I'm starting a new project that takes place in, you guessed it if you know my past projects, the mountains of western North Carolina. In my research I ran across the term "play pretty," as in "taking a play pretty from a baby" or "like a play pretty on the end of a string." What a delightful way to describe a toy. The Dictionary of American Regional English lists several examples of this southern way of talk, including a map showing where the expression "play pretty" has been found. Yes, the mountains of western North Carolina were on that map. Yes, my research was on daily life in previous centuries, although I found "play pretty" in the more modern Urban Dictionary.
When my fourth graders went on a field trip to Fort Defiance, the restored home of our town's colonial namesake, General William Lenoir, the docent taught them about play pretties from colonial times. One was the game of Graces, where players use a set of dowels to pass embroidery hoops from one to the next.
(Public Domain, https://commons.wikimedia.org/w/index.php?curid=1766027)
Another play pretty was a hoop from a barrel that children could roll down a path using a stick to keep it moving and balanced. I wonder if any of those children in the Appalachian mountains all those years ago ever considered rotating the hoop around the belly. By the time I came along, the hoop went around the belly. And the neck. And the wrist. Times changed! Play pretties changed.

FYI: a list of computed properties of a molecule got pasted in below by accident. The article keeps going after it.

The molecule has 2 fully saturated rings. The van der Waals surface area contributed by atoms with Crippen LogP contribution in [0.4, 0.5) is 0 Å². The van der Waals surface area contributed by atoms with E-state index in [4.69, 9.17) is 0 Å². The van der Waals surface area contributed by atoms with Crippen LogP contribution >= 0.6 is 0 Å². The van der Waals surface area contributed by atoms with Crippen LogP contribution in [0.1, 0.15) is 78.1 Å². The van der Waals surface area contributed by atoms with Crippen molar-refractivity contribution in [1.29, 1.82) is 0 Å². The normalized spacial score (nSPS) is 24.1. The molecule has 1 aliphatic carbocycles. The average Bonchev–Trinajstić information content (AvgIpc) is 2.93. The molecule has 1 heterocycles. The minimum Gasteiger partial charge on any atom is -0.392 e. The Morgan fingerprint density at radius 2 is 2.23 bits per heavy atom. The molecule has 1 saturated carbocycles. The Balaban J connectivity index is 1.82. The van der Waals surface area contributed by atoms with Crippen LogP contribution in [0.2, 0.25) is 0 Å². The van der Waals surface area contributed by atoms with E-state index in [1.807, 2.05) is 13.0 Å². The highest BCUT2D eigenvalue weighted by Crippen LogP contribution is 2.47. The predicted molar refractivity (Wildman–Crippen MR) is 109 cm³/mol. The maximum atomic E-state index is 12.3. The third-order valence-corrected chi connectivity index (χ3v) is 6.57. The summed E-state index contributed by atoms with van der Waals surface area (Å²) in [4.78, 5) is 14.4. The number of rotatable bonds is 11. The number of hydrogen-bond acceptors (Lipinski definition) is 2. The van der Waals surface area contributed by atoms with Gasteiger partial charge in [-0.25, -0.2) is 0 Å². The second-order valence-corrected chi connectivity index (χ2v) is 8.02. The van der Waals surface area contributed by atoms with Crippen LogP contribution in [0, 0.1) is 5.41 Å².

Our play pretties were simple. We played marbles until our school's playground was paved. Even the grassed lots didn't work all that well, since we couldn't find any sand where we could draw a circle for a game.
We had metal pointy thingamajigs called jacks that we picked up each time we bounced a ball, first one at a time, then twosies, then threesies, and so on. I was not so adept at those evil play pretties. I doubt I ever picked up sets of jacks beyond the sixes or sevens. That's why I wasn't a fan, that and the fact that they hurt like crazy to step on in bare feet.
We skated, using another play pretty that wasn't so pretty when I skinned my knees and the blood dripped down my legs. I had a key for my skates. I inserted it into the metal slide between the two halves of a skate in order to change the size. I stayed in my regular shoes to skate and clamped the metal skates to them. Those straps around my ankles kept coming undone and tripping me. What a fun childhood I had!
I could write a book!
But wait. I am writing a book and the play pretties children found to entertain themselves three generations ago is a part of this book. Stay tuned.
Catch of the day,